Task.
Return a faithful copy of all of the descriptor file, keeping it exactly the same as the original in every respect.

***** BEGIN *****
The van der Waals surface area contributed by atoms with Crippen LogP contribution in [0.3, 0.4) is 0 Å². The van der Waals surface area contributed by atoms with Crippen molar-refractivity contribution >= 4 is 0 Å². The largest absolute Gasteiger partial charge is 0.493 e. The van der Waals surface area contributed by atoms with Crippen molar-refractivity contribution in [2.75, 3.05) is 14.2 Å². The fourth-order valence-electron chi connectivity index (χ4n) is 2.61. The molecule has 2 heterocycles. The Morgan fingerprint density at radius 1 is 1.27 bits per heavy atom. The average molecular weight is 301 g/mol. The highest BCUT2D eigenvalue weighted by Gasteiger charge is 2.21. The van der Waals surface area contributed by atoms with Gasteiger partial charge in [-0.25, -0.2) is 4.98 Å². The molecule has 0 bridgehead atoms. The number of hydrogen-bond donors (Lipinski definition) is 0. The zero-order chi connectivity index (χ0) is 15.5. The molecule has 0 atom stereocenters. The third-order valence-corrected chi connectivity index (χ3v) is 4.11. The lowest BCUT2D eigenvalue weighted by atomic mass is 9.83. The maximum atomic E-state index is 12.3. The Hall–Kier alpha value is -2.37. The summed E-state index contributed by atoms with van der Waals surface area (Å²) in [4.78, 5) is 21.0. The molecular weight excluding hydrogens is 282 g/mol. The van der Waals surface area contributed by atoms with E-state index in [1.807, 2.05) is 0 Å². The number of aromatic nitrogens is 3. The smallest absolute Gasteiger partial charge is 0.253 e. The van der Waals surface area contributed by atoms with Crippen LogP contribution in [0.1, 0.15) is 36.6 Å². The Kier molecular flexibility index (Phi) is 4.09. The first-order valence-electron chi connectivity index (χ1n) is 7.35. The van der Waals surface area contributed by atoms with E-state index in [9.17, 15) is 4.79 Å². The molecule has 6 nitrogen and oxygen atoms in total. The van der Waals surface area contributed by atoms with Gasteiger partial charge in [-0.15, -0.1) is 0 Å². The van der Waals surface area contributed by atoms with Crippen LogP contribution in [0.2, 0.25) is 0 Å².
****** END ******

The van der Waals surface area contributed by atoms with Crippen LogP contribution in [0.3, 0.4) is 0 Å². The van der Waals surface area contributed by atoms with Crippen molar-refractivity contribution >= 4 is 0 Å². The largest absolute Gasteiger partial charge is 0.493 e. The van der Waals surface area contributed by atoms with Crippen molar-refractivity contribution in [2.75, 3.05) is 14.2 Å². The fourth-order valence-electron chi connectivity index (χ4n) is 2.61. The molecule has 2 heterocycles. The Morgan fingerprint density at radius 1 is 1.27 bits per heavy atom. The average molecular weight is 301 g/mol. The highest BCUT2D eigenvalue weighted by Gasteiger charge is 2.21. The van der Waals surface area contributed by atoms with Gasteiger partial charge in [-0.25, -0.2) is 4.98 Å². The molecule has 0 bridgehead atoms. The number of hydrogen-bond donors (Lipinski definition) is 0. The zero-order chi connectivity index (χ0) is 15.5. The molecule has 0 atom stereocenters. The third-order valence-corrected chi connectivity index (χ3v) is 4.11. The lowest BCUT2D eigenvalue weighted by atomic mass is 9.83. The maximum atomic E-state index is 12.3. The Hall–Kier alpha value is -2.37. The summed E-state index contributed by atoms with van der Waals surface area (Å²) in [4.78, 5) is 21.0. The molecular weight excluding hydrogens is 282 g/mol. The van der Waals surface area contributed by atoms with E-state index in [1.807, 2.05) is 0 Å². The number of aromatic nitrogens is 3. The smallest absolute Gasteiger partial charge is 0.253 e. The van der Waals surface area contributed by atoms with Crippen LogP contribution in [0.1, 0.15) is 36.6 Å². The Kier molecular flexibility index (Phi) is 4.09. The first-order valence-electron chi connectivity index (χ1n) is 7.35. The van der Waals surface area contributed by atoms with E-state index in [9.17, 15) is 4.79 Å². The molecule has 6 nitrogen and oxygen atoms in total. The van der Waals surface area contributed by atoms with Gasteiger partial charge in [-0.15, -0.1) is 0 Å². The van der Waals surface area contributed by atoms with Crippen LogP contribution in [0.2, 0.25) is 0 Å².